Have you ever been part of a team which worked like a perfectly oiled machine? A team where everybody communicated effectively, where colleagues were mutually supportive, and where individuals felt positive about what they were doing? As every sports manager will tell you, a good team is better than the sum of its parts.
Research (HS Kindler - The Journal of Applied Behavioral Science, 1979 - jab.sagepub.com) strongly suggests that groups who meditate together work more effectively as a team and are faster at solving problems together than a control group. Let’s take a look at why this might be and what employers might do to facilitate meditation groups in the workplace.
What does meditation involve?
At its most basic, meditation involves taking time out to focus on one particular thing. That could involve listening to sounds, focusing on bodily sensations, focusing on the way the breath moves in and out of the body, or a whole range of other techniques. Regular meditation produces a surprising number of benefits, including improved powers of concentration, a sense of calm, clarity of mind, better focus, increased positivity an increased ability to respond effectively to challenges.
Why does meditation produce all these benefits?
Neuroscience research has shown that people who had been on an 8-week meditation course displayed important changes in the pre-frontal cortex of the brain. By regularly practicing focusing, they had changed the actual connections in the brain. These changes were visible on MRI scans. It makes sense. The more you practice anything the better you get at it. People who meditate daily, focusing on just one thing, such as the sensation of breathing, will be training their brains to be less easily distracted generally.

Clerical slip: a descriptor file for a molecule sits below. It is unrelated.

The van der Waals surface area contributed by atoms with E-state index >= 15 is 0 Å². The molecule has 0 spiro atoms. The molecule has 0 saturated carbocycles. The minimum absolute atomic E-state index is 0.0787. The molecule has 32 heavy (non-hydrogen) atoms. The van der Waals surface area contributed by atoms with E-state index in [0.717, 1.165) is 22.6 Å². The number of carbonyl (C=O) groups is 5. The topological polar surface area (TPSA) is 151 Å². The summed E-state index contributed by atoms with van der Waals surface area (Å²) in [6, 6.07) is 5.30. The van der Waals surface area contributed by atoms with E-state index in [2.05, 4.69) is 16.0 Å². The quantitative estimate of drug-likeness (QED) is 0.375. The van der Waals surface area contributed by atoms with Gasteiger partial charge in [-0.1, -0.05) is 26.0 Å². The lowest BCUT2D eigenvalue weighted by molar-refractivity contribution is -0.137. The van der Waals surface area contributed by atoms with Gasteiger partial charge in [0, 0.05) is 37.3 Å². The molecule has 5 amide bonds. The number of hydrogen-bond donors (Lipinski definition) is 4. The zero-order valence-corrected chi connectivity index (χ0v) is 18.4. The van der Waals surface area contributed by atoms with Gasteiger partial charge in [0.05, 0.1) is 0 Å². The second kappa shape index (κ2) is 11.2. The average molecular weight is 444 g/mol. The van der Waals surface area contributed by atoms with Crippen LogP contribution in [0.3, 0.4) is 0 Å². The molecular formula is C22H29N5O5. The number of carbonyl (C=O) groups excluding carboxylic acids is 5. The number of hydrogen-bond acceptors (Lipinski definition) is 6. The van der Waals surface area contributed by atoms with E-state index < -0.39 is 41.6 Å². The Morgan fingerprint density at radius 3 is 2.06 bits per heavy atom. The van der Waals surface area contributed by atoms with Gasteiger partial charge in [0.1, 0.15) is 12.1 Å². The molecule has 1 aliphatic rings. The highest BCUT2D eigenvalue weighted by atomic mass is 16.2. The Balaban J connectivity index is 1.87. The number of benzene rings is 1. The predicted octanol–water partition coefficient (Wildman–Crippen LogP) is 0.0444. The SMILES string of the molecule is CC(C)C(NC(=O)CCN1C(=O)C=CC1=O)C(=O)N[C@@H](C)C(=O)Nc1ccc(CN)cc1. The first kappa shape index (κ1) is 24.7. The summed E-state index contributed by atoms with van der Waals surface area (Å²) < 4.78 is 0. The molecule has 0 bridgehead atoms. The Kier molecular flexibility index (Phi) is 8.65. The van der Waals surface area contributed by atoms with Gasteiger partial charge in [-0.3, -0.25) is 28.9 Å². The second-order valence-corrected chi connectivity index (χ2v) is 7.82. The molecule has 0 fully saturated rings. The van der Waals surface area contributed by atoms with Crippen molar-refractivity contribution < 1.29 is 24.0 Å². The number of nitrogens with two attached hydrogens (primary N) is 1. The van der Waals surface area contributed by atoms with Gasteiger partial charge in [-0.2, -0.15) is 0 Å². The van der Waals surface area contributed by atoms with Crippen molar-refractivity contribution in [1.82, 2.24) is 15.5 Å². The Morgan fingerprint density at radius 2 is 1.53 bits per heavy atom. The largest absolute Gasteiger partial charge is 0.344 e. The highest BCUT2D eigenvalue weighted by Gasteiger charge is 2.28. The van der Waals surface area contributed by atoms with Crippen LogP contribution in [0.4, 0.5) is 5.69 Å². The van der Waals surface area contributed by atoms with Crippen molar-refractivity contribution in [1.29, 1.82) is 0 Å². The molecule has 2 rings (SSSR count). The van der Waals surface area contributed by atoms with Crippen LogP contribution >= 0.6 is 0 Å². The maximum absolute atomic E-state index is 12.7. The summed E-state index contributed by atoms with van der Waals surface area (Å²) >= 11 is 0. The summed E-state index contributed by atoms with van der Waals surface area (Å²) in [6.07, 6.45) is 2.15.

At home or in the workplace?
Every employer wants employees who display the positive qualities which regular meditation can bring, but some might argue that meditation is not really a suitable workplace activity. Isn’t it something which people could be encouraged to do at home, after office hours? The difficulty with this approach is that it misses out on all the positive benefits to be gained from meditating with your team mates rather than as an individual. A group which listens to a guided meditation together and then spends time discussing the experience will inevitably grow in empathy towards each other and are much more likely to work effectively together afterwards.
Facilitating a workplace group
It’s a good idea to have someone running the group, whether it’s an outsider or a willing employee--ideally someone who has been on a meditation course. A room will need to be set aside at a time that’s convenient for most people. The lunch break is a good time to meditate because meditating at this point will help reduce stress and increase clarity mid-way through the working day. Cushions or comfortable mats should be provided, or participators can sit on chairs if they prefer. Ideally, meditators should maintain a posture of dignified calm, with the back supporting itself. Most groups would benefit from following a guided meditation and then discussing their reaction afterwards.